Corns are hyperkeratoses
of the skin. This a a thickening of the surface layer of the skin
in response to pressure. Corns usually form on the toes, where the
bone is prominent and presses the skin against the shoe, ground, or
other bones. As corn become thick the tissues under the corn are subject
to increased irritation. There may be a deep seated nucleation,
this is like a core where the corn is thickest and most painful. As
corns become inflamed, there is pain and sometimes swelling and redness.
Common places where corns form are; the top surface of the toe, at
the tip of the toe, and between the toes.
- A hard growth on the skin of the toes
- Pain on direct pressure against the corn
- Sometimes redness and swelling around
the corn, with severe discomfort
- Increased discomfort in tight fitting
- More common in women than men
- Tight fitting shoes
- Deformed and crooked toes
- Tight socks and stockings
- Seam or stitch inside the shoe which rubs
against the toe
- Sometimes a shoe which is too loose, with
the foot sliding forward with each step.
- Prolonged walking on a downward slope
What you can do
- Avoid shoes which are to tight or too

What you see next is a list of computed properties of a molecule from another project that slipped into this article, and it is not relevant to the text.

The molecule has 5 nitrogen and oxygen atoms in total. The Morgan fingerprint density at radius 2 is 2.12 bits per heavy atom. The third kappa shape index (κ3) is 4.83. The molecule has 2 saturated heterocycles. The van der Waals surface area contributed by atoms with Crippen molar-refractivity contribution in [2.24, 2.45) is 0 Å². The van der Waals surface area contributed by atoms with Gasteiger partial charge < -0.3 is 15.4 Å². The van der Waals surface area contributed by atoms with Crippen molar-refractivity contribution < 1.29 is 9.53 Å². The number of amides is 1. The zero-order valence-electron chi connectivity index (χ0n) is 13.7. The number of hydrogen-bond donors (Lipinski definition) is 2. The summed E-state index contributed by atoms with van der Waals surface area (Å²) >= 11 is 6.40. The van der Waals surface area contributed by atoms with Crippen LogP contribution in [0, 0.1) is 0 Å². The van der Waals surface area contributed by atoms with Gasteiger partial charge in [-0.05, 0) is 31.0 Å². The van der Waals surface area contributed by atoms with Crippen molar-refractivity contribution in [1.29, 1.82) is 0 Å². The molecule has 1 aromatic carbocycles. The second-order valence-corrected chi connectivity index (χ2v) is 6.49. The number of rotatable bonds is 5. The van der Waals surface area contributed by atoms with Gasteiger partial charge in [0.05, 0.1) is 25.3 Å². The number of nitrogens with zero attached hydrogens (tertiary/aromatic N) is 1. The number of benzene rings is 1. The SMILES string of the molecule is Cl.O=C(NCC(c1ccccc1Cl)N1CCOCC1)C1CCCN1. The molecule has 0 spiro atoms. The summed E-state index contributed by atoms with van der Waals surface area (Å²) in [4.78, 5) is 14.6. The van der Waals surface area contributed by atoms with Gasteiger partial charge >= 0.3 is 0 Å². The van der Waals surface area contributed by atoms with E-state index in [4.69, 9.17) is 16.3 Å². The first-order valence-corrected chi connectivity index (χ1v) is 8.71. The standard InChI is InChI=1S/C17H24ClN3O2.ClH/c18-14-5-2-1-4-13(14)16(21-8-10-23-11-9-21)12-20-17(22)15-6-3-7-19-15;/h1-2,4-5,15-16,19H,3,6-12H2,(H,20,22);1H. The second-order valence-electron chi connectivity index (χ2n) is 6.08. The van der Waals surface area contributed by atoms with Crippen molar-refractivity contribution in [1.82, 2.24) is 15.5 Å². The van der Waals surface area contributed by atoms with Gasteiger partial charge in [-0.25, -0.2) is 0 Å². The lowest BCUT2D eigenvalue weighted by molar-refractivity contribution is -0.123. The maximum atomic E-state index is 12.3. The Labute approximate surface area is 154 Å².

- Buy shoes with an extra depth toe box
(the part of the shoe over the toes)
- Do not apply socks or stockings tightly
around the toes
- Use a pumice stone or other abrasive to
reduce the thickness of the corn
- Apply non-medicated pads around the corn
to relieve pressure
- Use extreme caution if you choose corn
removing solutions. They contain acid and sometimes increase discomfort.
They should NEVER be used by diabetics and
those with diminished circulation.
What the doctor may do
- Carefully debride
(pare down) the corn and any deep seated core it may have. It should
be stressed that this provides only temporary relief, if the pressure
continues after treatment.
- Apply various
pads and devices to the toes to relieve pressure.
- Recommend appropriate shoes.
- Surgically straighten crooked or deformed
toes, or remove bony prominences.
Complications that can result from
- Development of a bursitis
- the formation of a painful inflamed fluid-filled sac beneath the
- Development of an ulcer.
An open area that forms within the corn. This may even extend down
- Because of the serious consequences of
infection, diabetics and those with diminished
circulation should always seek professional help.
Other conditions which can resemble corns
- Verruca (warts)
- Various tumors of the skin and subcutaneous
(below the skin) tissues
- Reaction to a foreign body
(eg. sliver or animal hair)
Back to njfootdoc.com Home Page